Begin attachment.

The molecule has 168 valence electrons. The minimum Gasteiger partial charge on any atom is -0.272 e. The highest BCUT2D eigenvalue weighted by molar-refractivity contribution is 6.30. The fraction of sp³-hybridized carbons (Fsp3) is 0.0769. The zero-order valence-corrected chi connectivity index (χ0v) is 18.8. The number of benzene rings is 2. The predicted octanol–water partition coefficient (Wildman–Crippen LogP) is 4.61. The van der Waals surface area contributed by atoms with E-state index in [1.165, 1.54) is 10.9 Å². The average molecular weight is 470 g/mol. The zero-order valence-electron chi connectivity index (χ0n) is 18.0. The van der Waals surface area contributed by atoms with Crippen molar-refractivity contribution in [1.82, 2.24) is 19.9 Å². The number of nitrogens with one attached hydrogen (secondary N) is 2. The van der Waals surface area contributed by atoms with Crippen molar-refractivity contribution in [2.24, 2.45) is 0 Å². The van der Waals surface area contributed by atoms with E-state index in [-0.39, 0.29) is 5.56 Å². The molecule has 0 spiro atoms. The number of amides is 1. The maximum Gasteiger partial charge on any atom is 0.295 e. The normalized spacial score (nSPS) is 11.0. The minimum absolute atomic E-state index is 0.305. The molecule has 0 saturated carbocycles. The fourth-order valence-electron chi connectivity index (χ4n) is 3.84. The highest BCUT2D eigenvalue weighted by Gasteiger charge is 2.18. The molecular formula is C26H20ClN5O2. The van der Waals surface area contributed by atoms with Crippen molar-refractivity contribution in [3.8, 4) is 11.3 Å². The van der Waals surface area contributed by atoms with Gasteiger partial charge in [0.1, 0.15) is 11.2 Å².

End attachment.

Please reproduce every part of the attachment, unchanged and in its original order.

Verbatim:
The molecule has 168 valence electrons. The minimum Gasteiger partial charge on any atom is -0.272 e. The highest BCUT2D eigenvalue weighted by molar-refractivity contribution is 6.30. The fraction of sp³-hybridized carbons (Fsp3) is 0.0769. The zero-order valence-corrected chi connectivity index (χ0v) is 18.8. The number of benzene rings is 2. The predicted octanol–water partition coefficient (Wildman–Crippen LogP) is 4.61. The van der Waals surface area contributed by atoms with E-state index in [1.165, 1.54) is 10.9 Å². The average molecular weight is 470 g/mol. The zero-order valence-electron chi connectivity index (χ0n) is 18.0. The van der Waals surface area contributed by atoms with Crippen molar-refractivity contribution in [1.82, 2.24) is 19.9 Å². The number of nitrogens with one attached hydrogen (secondary N) is 2. The van der Waals surface area contributed by atoms with Crippen molar-refractivity contribution in [2.24, 2.45) is 0 Å². The van der Waals surface area contributed by atoms with E-state index in [-0.39, 0.29) is 5.56 Å². The molecule has 0 spiro atoms. The number of amides is 1. The maximum Gasteiger partial charge on any atom is 0.295 e. The normalized spacial score (nSPS) is 11.0. The minimum absolute atomic E-state index is 0.305. The molecule has 0 saturated carbocycles. The fourth-order valence-electron chi connectivity index (χ4n) is 3.84. The highest BCUT2D eigenvalue weighted by Gasteiger charge is 2.18. The molecular formula is C26H20ClN5O2. The van der Waals surface area contributed by atoms with Crippen molar-refractivity contribution in [3.8, 4) is 11.3 Å². The van der Waals surface area contributed by atoms with Gasteiger partial charge in [0.1, 0.15) is 11.2 Å².